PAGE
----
How to Change a DBA

By Cindy DeRuyter, J.D.

How to Change a DBA

By Cindy DeRuyter, J.D.

Businesses frequently choose to create "doing business as" (DBA) names for various reasons. If your business is using a DBA name but wants to change that name, you need to follow your state's process and meet its procedural requirements. Steps involved vary from state to state but may include verifying name availability, filing a form or application with the Secretary of State or other business authority, publishing your filing in a legal newspaper, and paying a fee.

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Reasons for Changing Your DBA Name

There are many reasons why you may want to establish a DBA name for your business. Sole proprietors often use DBA names when they want their business to be called something other than the sole proprietor's legal name. Other business entities may use DBA names or fictitious business names to connect with their markets and customer bases.

Sometimes, what may have seemed like the perfect business name at the outset may be less than perfect as time goes by. Inadvertently choosing a DBA name that is limiting in some way could hinder your company's ability to continue growing.

For example, hypothetical Jane Smith began a sole proprietorship for her consulting practice. When she began consulting, Jane was only consulting on widgets. She filed a DBA name calling her business "Widgets Consulting." As time went by, Jane also started consulting on sprockets and gadgets. She may want to change the name of her consulting business to something that doesn't sound like she only consults on widgets, so customers looking for consulting help with sprockets and gadgets can find her.

The Process for Changing a DBA Name

Whatever your reason, changing your DBA is fairly simple. Again, parts of this process vary by state, but these steps provide an overview.

1. Confirm your new name's availability.

If you decide to change your DBA name, you need to confirm that the new name you want to use is available. Your chosen name must also not be too similar to another business's name.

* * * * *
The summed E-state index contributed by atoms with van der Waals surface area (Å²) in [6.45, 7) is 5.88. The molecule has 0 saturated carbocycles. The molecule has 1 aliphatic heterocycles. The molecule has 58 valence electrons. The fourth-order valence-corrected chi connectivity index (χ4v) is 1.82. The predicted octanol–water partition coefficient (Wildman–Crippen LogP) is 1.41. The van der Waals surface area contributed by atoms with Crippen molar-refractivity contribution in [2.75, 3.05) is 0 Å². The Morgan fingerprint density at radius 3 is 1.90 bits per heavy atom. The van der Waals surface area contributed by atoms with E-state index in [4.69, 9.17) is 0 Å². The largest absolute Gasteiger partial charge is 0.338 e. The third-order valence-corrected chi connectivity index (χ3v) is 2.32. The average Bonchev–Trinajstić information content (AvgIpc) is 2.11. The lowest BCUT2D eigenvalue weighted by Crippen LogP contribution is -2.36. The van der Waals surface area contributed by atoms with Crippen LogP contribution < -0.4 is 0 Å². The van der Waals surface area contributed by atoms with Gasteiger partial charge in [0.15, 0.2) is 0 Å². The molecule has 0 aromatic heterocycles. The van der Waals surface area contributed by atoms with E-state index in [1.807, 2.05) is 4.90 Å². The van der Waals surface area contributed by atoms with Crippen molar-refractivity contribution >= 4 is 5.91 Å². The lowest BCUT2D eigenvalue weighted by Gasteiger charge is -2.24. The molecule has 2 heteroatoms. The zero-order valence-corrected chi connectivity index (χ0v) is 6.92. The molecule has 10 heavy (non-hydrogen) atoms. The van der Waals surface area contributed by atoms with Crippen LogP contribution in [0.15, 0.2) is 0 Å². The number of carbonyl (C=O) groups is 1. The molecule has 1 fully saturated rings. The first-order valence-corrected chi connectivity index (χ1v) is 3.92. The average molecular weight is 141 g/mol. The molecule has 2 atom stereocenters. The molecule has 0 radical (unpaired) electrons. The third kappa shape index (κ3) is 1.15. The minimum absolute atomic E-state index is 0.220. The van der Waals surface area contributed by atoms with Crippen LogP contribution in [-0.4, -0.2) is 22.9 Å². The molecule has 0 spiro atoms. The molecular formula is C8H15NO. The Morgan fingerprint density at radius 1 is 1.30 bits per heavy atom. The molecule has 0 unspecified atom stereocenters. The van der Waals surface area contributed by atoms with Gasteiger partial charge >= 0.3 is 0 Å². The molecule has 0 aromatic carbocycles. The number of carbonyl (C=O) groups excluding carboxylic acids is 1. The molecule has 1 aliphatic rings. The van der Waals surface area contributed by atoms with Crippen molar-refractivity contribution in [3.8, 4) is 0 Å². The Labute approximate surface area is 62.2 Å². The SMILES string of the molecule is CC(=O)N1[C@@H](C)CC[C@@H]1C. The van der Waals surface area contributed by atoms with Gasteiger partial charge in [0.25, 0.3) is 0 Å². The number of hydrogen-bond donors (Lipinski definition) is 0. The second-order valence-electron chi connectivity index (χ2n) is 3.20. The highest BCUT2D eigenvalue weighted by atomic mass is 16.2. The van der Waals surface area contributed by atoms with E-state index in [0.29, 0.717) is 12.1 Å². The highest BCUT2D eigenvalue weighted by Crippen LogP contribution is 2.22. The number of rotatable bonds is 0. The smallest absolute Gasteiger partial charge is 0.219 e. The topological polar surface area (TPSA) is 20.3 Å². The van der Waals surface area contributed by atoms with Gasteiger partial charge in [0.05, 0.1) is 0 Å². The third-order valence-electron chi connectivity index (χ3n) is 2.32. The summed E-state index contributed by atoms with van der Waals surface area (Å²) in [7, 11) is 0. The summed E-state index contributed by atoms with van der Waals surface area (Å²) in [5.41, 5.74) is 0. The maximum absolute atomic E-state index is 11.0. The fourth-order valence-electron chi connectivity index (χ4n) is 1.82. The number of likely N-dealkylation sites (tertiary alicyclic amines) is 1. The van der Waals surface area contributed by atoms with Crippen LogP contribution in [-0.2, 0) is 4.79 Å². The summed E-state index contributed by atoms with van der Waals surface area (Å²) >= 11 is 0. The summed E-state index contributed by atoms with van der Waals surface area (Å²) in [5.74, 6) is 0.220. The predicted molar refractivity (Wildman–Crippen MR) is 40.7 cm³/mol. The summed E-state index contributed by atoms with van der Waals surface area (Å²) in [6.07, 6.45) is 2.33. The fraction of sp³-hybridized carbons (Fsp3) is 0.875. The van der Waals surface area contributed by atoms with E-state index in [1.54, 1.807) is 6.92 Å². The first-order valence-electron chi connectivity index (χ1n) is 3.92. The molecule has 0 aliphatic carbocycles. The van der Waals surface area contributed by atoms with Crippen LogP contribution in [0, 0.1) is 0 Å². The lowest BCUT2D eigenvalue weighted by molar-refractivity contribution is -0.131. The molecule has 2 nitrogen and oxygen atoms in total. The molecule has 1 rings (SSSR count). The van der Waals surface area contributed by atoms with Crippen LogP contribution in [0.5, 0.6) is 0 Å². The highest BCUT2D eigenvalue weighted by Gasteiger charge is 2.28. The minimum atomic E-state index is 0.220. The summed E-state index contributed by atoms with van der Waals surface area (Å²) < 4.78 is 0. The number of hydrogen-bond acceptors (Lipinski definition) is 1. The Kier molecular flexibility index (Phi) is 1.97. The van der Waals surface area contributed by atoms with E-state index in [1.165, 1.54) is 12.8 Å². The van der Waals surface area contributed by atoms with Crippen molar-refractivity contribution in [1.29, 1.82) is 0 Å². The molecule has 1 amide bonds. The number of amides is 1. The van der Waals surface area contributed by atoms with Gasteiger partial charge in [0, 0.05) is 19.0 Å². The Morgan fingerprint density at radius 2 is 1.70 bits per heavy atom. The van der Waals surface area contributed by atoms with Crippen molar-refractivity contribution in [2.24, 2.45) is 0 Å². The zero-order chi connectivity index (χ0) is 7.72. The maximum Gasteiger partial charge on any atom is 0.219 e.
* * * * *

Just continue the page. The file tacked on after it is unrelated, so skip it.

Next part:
Check with your state's Secretary of State or other business authority to determine whether your desired name is available. Many states have website tools available to assist with this process. You may also wish to check with the U.S. Patent and Trademark Office to confirm your new business name will not violate an existing trademark or patent.

2. Follow your state or local jurisdiction's procedural requirements.

Next, you need to follow your state's or county's specific requirements to change your DBA name. In some states, business owners may be required to file a new application for a DBA name as opposed to filing an amendment for an existing name.

Requirements vary, but you may also have to publish notification of the new DBA name in a legal newspaper for your county over a period of several consecutive weeks. Your state may also require you to formally terminate the previous DBA name by publishing notice of the termination.

3. Notify your customers and business partners.

Finally, after you change the DBA name for your business, don't forget to notify your existing customer base. This can help limit any confusion and can help you strengthen your customer relationships. You also need to notify the bank or other financial institution your business uses and any other organizations your company interacts with. This includes vendors, suppliers, and professional service providers like attorneys and accountants.

It's common for a growing business to outwear its original DBA name. Each state has a process and several procedural requirements that must be met in order to accomplish a DBA name change. For many business owners, this process and its procedures might be well worth taking so that their DBA name reflects the growth they have experienced as their services expand and change.

This portion of the site is for informational purposes only. The content is not legal advice. The statements and opinions are the expression of author, not LegalZoom, and have not been evaluated by LegalZoom for accuracy, completeness, or changes in the law.